Tuesday, August 08, 2006

The Biggest Rock Star Nobody Knows

Often, customers and coworkers at the Spendorama Department Store make me feel like Charlton Heston in “Planet of the Apes”. When that happens, I save my sanity by spending my dinner break at a small bookstore in the mall.

It was there, among the stacks of sudoku books and manga anthologies, that I ran across the most intriguing biography I’ve read in a long time: Reggie Nadelson’s Comrade Rockstar: The Life and Mystery of Dean Reed, the All-American Boy who Brought Rock n’ Roll to the Soviet Union (Walker & Company, $14.95). I literally could not put this book down until I’d read the whole damned thing.

Dean Reed, Ms. Nadelson writes, started out typically enough. Born in 1938 to middle class parents, Reed was raised, “Leave It to Beaver”-style, in a small town near Denver, Colorado. In adolescence, the handsome lad discovered he could carry a tune—and how this talent, when coupled with a guitar, could draw females like syrup draws flies. After spending a few summers honing his performing skills in local venues, Reed packed up his six-string and headed for Hollywood. Young Dean meant to be the next Elvis, or at least the next Ricky Nelson.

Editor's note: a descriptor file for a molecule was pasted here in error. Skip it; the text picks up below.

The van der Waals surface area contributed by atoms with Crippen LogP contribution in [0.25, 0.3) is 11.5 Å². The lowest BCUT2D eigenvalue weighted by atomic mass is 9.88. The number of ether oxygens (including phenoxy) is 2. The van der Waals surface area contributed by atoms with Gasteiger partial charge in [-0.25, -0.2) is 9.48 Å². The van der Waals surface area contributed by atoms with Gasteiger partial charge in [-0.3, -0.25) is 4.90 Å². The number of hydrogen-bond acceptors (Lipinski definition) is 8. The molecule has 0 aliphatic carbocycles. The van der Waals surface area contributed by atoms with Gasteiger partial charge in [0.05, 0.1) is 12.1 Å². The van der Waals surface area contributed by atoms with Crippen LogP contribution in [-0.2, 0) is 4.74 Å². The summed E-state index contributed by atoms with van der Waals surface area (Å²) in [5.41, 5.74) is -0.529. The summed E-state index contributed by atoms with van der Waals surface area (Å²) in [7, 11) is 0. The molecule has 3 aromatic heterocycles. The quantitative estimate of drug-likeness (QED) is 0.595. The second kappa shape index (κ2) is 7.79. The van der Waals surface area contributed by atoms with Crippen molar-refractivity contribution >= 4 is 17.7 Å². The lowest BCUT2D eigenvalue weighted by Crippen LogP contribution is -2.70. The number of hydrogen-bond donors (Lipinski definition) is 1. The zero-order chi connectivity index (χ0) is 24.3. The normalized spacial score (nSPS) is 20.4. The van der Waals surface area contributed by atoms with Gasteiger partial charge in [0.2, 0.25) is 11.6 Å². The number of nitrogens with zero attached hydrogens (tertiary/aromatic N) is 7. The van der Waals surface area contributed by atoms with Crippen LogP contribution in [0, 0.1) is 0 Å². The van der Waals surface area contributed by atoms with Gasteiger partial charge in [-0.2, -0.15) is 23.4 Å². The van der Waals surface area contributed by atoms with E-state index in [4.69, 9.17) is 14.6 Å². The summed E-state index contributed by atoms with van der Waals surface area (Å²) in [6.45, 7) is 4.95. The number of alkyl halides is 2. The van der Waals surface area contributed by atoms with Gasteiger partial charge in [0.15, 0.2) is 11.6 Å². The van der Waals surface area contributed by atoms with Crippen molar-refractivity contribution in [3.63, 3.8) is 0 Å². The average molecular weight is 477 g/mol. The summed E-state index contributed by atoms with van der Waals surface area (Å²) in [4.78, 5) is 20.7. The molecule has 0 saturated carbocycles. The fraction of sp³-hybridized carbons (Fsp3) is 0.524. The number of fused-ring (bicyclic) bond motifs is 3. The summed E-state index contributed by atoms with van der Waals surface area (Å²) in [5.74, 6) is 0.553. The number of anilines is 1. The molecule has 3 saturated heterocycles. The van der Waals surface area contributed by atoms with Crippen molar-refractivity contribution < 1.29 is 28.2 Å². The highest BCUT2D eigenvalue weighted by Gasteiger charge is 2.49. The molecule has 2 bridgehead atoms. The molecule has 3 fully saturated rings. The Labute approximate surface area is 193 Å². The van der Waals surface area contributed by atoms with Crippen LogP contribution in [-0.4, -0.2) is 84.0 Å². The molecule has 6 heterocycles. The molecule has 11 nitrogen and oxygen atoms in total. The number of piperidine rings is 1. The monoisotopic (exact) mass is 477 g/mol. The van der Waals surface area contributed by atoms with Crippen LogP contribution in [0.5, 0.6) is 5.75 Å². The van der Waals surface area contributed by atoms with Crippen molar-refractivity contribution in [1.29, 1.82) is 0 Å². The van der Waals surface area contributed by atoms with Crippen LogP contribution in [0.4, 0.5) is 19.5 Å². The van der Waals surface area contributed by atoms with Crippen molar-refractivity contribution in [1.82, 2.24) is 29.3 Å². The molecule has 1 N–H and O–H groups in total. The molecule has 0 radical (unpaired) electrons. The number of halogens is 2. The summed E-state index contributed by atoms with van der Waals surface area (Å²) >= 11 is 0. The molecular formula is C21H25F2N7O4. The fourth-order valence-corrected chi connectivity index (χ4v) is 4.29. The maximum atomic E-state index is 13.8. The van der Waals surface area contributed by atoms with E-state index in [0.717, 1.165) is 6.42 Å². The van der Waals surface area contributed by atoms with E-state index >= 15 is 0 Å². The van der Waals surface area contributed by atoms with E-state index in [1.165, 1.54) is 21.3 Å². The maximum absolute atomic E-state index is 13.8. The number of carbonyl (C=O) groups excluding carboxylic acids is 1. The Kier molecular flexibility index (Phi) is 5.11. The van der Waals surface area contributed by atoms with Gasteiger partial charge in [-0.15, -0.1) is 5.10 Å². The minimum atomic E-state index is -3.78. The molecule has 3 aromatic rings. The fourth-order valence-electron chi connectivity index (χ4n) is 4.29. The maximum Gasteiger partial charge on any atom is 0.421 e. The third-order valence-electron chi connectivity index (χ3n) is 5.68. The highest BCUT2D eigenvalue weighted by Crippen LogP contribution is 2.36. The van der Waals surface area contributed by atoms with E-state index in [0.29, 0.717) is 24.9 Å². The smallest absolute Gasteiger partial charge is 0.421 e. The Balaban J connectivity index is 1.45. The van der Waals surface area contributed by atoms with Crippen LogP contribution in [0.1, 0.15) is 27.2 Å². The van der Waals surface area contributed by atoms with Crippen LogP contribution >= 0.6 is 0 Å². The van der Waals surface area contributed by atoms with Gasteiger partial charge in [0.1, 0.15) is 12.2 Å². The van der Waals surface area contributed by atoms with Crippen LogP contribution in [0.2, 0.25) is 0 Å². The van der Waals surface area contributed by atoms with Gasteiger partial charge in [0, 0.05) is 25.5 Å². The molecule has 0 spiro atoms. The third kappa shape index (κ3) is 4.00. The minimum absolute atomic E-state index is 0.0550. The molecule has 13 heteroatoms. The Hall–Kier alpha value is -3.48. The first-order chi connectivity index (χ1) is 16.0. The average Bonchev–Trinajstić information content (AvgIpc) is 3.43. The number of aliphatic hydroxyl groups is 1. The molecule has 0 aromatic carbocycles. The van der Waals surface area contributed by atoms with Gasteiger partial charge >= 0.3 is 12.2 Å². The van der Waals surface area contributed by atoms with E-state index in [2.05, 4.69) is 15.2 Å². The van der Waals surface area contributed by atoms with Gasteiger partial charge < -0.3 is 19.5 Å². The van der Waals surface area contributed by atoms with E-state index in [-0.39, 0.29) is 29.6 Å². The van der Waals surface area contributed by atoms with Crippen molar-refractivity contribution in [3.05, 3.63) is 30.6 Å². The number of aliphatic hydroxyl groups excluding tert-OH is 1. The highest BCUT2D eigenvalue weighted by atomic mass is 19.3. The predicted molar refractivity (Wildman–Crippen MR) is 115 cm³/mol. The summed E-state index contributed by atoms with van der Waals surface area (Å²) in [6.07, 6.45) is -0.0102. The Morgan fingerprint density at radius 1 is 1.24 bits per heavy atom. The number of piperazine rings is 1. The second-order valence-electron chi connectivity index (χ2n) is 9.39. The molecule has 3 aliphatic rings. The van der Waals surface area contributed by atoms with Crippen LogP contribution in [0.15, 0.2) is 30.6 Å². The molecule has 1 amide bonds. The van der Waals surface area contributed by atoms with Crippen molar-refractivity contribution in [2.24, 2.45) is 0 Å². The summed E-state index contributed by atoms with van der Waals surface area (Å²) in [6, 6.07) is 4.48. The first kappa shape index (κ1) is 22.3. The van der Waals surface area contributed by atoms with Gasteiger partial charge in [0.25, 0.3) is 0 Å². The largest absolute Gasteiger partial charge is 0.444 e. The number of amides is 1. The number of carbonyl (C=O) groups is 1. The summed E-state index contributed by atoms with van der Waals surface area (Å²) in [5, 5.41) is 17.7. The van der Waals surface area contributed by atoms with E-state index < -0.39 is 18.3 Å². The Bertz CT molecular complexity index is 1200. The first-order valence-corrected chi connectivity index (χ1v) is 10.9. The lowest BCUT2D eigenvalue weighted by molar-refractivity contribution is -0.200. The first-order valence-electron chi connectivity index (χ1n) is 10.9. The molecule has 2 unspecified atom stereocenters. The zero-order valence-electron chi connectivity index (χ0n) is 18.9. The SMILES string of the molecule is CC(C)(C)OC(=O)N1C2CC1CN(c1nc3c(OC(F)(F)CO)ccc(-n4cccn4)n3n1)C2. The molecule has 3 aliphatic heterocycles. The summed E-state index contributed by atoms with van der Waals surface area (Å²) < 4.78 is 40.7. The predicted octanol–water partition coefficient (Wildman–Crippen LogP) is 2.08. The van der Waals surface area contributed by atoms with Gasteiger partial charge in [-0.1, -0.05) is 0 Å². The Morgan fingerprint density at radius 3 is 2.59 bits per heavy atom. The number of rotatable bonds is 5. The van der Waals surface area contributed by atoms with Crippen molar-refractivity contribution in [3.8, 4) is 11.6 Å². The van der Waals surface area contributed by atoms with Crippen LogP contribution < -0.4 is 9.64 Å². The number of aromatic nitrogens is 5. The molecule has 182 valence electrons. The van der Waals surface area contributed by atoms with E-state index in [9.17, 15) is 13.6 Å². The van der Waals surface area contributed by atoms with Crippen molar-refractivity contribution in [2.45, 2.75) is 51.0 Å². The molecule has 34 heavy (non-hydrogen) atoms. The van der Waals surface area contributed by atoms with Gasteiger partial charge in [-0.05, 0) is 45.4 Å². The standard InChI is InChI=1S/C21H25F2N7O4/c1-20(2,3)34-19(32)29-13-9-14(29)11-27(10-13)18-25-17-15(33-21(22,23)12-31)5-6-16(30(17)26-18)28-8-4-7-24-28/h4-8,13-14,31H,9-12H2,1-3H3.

Arriving in California in 1959, Reed lived out the fantasy of countless show biz hopefuls. In short order, he snagged a recording contract with Capitol Records and a screen test with Warner Brothers Studios. To sharpen his budding acting chops, the WB enrolled the boy in a class taught by master thespian Paton Price, where Reed’s fellow students included the Smothers Brothers, Jean Seberg and the Everly Brothers. The vaunted Warner/Capitol publicity machine began cranking out interviews with, articles about and 8” X 10” glossies of the star-in-waiting. Success seemed to be within Reed’s reach.

But fate can be fickle. By 1961, hard work, Capitol and the WB had brought Reed nothing but one minor pop hit, a bunch of flops and a guest appearance on a now-forgotten sitcom. Just when he was ready to quit, Reed learned that one of his records was perched at the top of the charts in Chile. Yes, in South America. For the hell of it, Reed hopped a plane to Santiago to see what the fuss was about.

The crowd which greeted Dean Reed in Chile, writes Nadelson, made the throng that met the Beatles in New York in 1964 look pitiful by comparison. Seizing the day, Capitol Records sent Reed out on a concert tour of Chile, Argentina and neighboring countries, where he played to packed houses. Recognizing which side of the bread his butter was on, Reed learned Spanish and moved to Buenos Aires. Dean Reed records sold faster than those of any other rocker, including Elvis. Popular movies and a TV show followed. In Latin America in the early 1960’s, this Colorado crooner was the king of rock n’ roll.